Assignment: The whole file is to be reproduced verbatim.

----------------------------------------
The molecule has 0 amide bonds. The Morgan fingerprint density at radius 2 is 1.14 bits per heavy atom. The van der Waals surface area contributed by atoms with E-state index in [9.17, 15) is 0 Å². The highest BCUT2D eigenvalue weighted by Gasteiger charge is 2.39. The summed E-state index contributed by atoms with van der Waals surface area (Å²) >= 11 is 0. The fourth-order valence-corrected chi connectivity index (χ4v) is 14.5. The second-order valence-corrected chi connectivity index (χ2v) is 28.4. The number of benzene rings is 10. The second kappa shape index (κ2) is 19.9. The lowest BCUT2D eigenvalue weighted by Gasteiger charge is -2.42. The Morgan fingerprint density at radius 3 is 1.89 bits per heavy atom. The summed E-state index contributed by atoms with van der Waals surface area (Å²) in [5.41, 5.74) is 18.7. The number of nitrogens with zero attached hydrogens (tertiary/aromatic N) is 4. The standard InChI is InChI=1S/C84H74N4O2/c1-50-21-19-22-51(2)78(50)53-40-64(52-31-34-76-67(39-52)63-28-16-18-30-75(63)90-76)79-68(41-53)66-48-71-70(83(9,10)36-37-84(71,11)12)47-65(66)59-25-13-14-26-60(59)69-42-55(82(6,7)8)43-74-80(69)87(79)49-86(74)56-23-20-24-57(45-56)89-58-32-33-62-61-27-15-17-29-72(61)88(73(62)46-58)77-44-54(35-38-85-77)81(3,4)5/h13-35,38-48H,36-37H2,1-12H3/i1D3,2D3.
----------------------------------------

The molecule has 0 amide bonds. The Morgan fingerprint density at radius 2 is 1.14 bits per heavy atom. The van der Waals surface area contributed by atoms with E-state index in [9.17, 15) is 0 Å². The highest BCUT2D eigenvalue weighted by Gasteiger charge is 2.39. The summed E-state index contributed by atoms with van der Waals surface area (Å²) >= 11 is 0. The fourth-order valence-corrected chi connectivity index (χ4v) is 14.5. The second-order valence-corrected chi connectivity index (χ2v) is 28.4. The number of benzene rings is 10. The second kappa shape index (κ2) is 19.9. The lowest BCUT2D eigenvalue weighted by Gasteiger charge is -2.42. The Morgan fingerprint density at radius 3 is 1.89 bits per heavy atom. The summed E-state index contributed by atoms with van der Waals surface area (Å²) in [5.41, 5.74) is 18.7. The number of nitrogens with zero attached hydrogens (tertiary/aromatic N) is 4. The standard InChI is InChI=1S/C84H74N4O2/c1-50-21-19-22-51(2)78(50)53-40-64(52-31-34-76-67(39-52)63-28-16-18-30-75(63)90-76)79-68(41-53)66-48-71-70(83(9,10)36-37-84(71,11)12)47-65(66)59-25-13-14-26-60(59)69-42-55(82(6,7)8)43-74-80(69)87(79)49-86(74)56-23-20-24-57(45-56)89-58-32-33-62-61-27-15-17-29-72(61)88(73(62)46-58)77-44-54(35-38-85-77)81(3,4)5/h13-35,38-48H,36-37H2,1-12H3/i1D3,2D3.